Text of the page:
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BP’s ‘Big Problem’

NO BIG OIL COMPANY HAS GONE to greater lengths to project an enlightened, innovative image than BP. But after London-based BP began shutting down its Alaskan oilfield Sunday after finding miles of corroded pipelines, the company’s initials evoked two words BP’s marketers probably don’t like: “Big Problem.”

There has been plenty of debate recently about the degree of industry culpability for rising gas prices. But here was a case of one company’s neglect being directly responsible for the latest spike. The field in question accounts for 8% of U.S. daily oil production.

BP has worked hard to establish itself as a bona fide green company, one that is doing its part to head off global warming by investing in clean, alternative energy. But any accolades for this forward-looking approach are gravely undermined by a trio of recent disasters: a deadly Texas refinery explosion in 2005, one of the largest Alaska pipeline spills ever in March and now the unprecedented closure of the nation’s largest oilfield because of astonishingly poor maintenance. BP is inadvertently advancing the cause of alternative energy by providing yet another reminder of the dangers of our excessive reliance on oil.

The Alaska shutdown came just two days after BP executives wrapped up a U.S. tour to apologize for the first two disasters. Although it’s big of BP to apologize, it has much to be sorry for. Oil companies typically run an electronic device called a “smart pig” through pipelines every week or two to check for problems; BP, it turns out, had not “pigged the pipelines” that feed oil from the field to the Trans-Alaska Pipeline since 1992, even to make sure its alternative approach to inspection was working. Even after the March spill, it took a federal order to finally run the pig -- and discover the corrosion.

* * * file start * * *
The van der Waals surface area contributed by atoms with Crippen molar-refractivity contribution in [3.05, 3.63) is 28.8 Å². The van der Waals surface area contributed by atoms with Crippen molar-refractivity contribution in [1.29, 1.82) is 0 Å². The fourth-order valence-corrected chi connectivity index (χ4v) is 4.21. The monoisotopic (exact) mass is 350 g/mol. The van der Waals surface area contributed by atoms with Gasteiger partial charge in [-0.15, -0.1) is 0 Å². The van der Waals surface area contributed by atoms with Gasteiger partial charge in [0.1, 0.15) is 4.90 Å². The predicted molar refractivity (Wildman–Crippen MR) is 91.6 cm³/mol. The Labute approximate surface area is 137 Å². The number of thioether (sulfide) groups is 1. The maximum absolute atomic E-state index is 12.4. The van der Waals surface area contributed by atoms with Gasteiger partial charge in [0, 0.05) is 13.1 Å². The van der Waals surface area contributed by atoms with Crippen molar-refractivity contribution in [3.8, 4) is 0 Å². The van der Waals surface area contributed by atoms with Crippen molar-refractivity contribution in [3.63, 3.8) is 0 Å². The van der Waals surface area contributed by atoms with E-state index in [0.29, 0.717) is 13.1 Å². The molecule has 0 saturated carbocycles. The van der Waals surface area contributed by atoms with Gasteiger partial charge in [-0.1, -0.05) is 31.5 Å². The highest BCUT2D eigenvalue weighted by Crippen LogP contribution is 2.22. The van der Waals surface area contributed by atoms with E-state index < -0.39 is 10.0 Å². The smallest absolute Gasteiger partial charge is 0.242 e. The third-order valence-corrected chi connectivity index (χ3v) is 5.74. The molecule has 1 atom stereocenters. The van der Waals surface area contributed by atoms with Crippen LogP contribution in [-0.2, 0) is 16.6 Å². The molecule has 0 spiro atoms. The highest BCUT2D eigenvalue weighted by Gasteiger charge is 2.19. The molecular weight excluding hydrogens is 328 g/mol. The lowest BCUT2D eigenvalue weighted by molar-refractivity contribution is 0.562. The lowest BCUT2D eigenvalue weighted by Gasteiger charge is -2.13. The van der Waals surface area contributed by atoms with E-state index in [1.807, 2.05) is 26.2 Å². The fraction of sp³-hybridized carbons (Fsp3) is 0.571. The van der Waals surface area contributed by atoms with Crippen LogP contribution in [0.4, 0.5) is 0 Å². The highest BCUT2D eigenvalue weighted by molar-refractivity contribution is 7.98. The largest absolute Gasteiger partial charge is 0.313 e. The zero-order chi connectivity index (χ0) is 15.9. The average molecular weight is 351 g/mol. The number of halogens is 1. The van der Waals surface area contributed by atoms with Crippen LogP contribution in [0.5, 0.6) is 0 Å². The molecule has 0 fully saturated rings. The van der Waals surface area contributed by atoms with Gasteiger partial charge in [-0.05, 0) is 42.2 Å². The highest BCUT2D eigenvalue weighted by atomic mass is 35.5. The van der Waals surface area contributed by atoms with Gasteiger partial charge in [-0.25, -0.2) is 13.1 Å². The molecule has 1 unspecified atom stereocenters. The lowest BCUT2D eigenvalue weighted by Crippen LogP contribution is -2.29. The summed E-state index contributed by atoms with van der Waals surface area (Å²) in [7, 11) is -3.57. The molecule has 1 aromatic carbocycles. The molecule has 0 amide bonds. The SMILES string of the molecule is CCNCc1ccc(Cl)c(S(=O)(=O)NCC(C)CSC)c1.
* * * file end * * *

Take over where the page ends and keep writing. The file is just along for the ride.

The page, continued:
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BP will probably -- and deservedly -- face costly consequences for its neglect. But going forward, Congress and federal regulators need to enact tougher regulations for all feeder pipelines. As for BP, restoring its reputation demands a thorough review of worker safety and pipeline maintenance. Expect BP to ramp up its we’re-warm-and-fuzzy marketing budget, but it may have to settle for less profit (the company’s net income was $7.3 billion this last quarter, up 30%) if it wants to act more responsibly in the future.

The Texas disaster was more devastating on a human level, and the March oil spill was worse environmentally. But even a partial oilfield closure hurts U.S. consumers where they feel it most, at the gas pump. We’ve already seen what hurricanes can do to oil production in the Gulf of Mexico, and how war and unrest can affect oil production in Iraq and across Africa. Now we realize what shoddy maintenance of aging oil infrastructure can do for domestic supplies.

Yes, to borrow one of BP’s slogans, it is time to look “beyond petroleum” -- and not just to avert global warming. Achieving energy security will mean relying less on oil, wherever it comes from.


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